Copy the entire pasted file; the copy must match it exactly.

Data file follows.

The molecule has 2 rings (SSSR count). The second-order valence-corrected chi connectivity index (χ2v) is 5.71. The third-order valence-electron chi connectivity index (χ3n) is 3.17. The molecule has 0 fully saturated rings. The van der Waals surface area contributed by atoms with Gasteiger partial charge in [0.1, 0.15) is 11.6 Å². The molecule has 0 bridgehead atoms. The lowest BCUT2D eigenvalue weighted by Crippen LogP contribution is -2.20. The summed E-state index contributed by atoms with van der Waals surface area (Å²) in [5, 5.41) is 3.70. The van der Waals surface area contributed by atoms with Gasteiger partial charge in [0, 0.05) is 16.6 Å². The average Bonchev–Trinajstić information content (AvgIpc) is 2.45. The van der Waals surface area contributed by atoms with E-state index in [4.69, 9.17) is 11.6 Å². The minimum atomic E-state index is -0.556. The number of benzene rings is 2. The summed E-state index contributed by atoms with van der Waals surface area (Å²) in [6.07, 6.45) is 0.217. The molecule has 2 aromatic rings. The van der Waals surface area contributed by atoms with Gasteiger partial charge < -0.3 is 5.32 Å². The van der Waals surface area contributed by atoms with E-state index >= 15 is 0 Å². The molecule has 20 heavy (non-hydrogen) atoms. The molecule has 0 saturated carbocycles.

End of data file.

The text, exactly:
The molecule has 2 rings (SSSR count). The second-order valence-corrected chi connectivity index (χ2v) is 5.71. The third-order valence-electron chi connectivity index (χ3n) is 3.17. The molecule has 0 fully saturated rings. The van der Waals surface area contributed by atoms with Gasteiger partial charge in [0.1, 0.15) is 11.6 Å². The molecule has 0 bridgehead atoms. The lowest BCUT2D eigenvalue weighted by Crippen LogP contribution is -2.20. The summed E-state index contributed by atoms with van der Waals surface area (Å²) in [5, 5.41) is 3.70. The van der Waals surface area contributed by atoms with Gasteiger partial charge in [0, 0.05) is 16.6 Å². The average Bonchev–Trinajstić information content (AvgIpc) is 2.45. The van der Waals surface area contributed by atoms with E-state index in [4.69, 9.17) is 11.6 Å². The minimum atomic E-state index is -0.556. The number of benzene rings is 2. The summed E-state index contributed by atoms with van der Waals surface area (Å²) in [6.07, 6.45) is 0.217. The molecule has 2 aromatic rings. The van der Waals surface area contributed by atoms with Gasteiger partial charge < -0.3 is 5.32 Å². The van der Waals surface area contributed by atoms with E-state index >= 15 is 0 Å². The molecule has 20 heavy (non-hydrogen) atoms. The molecule has 0 saturated carbocycles.